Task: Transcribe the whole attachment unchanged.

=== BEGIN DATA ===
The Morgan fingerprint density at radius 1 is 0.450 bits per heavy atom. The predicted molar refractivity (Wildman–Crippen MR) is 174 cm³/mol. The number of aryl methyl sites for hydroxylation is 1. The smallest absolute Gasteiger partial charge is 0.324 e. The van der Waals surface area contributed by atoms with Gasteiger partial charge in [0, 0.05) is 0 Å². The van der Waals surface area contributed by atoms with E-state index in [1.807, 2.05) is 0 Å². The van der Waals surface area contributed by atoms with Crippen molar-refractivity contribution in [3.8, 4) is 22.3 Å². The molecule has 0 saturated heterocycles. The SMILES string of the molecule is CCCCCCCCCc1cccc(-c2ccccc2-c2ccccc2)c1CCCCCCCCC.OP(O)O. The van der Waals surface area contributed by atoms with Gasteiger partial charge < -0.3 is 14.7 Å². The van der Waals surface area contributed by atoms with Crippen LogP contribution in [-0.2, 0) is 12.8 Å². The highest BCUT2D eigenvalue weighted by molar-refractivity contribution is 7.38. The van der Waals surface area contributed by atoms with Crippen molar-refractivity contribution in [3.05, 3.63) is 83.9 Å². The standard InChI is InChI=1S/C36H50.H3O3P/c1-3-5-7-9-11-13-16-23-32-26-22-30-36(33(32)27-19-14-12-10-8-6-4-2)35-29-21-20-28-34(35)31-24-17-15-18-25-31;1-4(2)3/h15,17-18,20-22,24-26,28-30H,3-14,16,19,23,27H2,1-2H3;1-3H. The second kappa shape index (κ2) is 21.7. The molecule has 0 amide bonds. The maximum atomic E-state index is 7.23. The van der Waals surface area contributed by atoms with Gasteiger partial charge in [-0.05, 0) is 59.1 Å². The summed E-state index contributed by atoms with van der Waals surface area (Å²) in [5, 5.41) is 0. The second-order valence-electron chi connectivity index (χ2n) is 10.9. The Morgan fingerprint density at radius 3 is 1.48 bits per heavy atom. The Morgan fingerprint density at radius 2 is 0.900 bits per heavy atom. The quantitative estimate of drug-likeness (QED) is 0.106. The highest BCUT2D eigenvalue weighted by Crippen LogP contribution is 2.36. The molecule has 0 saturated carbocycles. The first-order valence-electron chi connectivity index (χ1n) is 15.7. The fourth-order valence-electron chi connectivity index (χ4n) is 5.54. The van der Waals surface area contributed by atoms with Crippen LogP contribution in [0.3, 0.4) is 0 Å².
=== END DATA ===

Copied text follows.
The Morgan fingerprint density at radius 1 is 0.450 bits per heavy atom. The predicted molar refractivity (Wildman–Crippen MR) is 174 cm³/mol. The number of aryl methyl sites for hydroxylation is 1. The smallest absolute Gasteiger partial charge is 0.324 e. The van der Waals surface area contributed by atoms with Gasteiger partial charge in [0, 0.05) is 0 Å². The van der Waals surface area contributed by atoms with E-state index in [1.807, 2.05) is 0 Å². The van der Waals surface area contributed by atoms with Crippen molar-refractivity contribution in [3.8, 4) is 22.3 Å². The molecule has 0 saturated heterocycles. The SMILES string of the molecule is CCCCCCCCCc1cccc(-c2ccccc2-c2ccccc2)c1CCCCCCCCC.OP(O)O. The van der Waals surface area contributed by atoms with Gasteiger partial charge < -0.3 is 14.7 Å². The van der Waals surface area contributed by atoms with Crippen LogP contribution in [-0.2, 0) is 12.8 Å². The highest BCUT2D eigenvalue weighted by molar-refractivity contribution is 7.38. The van der Waals surface area contributed by atoms with Crippen molar-refractivity contribution in [3.05, 3.63) is 83.9 Å². The standard InChI is InChI=1S/C36H50.H3O3P/c1-3-5-7-9-11-13-16-23-32-26-22-30-36(33(32)27-19-14-12-10-8-6-4-2)35-29-21-20-28-34(35)31-24-17-15-18-25-31;1-4(2)3/h15,17-18,20-22,24-26,28-30H,3-14,16,19,23,27H2,1-2H3;1-3H. The second kappa shape index (κ2) is 21.7. The molecule has 0 amide bonds. The maximum atomic E-state index is 7.23. The van der Waals surface area contributed by atoms with Gasteiger partial charge in [-0.05, 0) is 59.1 Å². The summed E-state index contributed by atoms with van der Waals surface area (Å²) in [5, 5.41) is 0. The second-order valence-electron chi connectivity index (χ2n) is 10.9. The Morgan fingerprint density at radius 3 is 1.48 bits per heavy atom. The Morgan fingerprint density at radius 2 is 0.900 bits per heavy atom. The quantitative estimate of drug-likeness (QED) is 0.106. The highest BCUT2D eigenvalue weighted by Crippen LogP contribution is 2.36. The molecule has 0 saturated carbocycles. The first-order valence-electron chi connectivity index (χ1n) is 15.7. The fourth-order valence-electron chi connectivity index (χ4n) is 5.54. The van der Waals surface area contributed by atoms with Crippen LogP contribution in [0.3, 0.4) is 0 Å².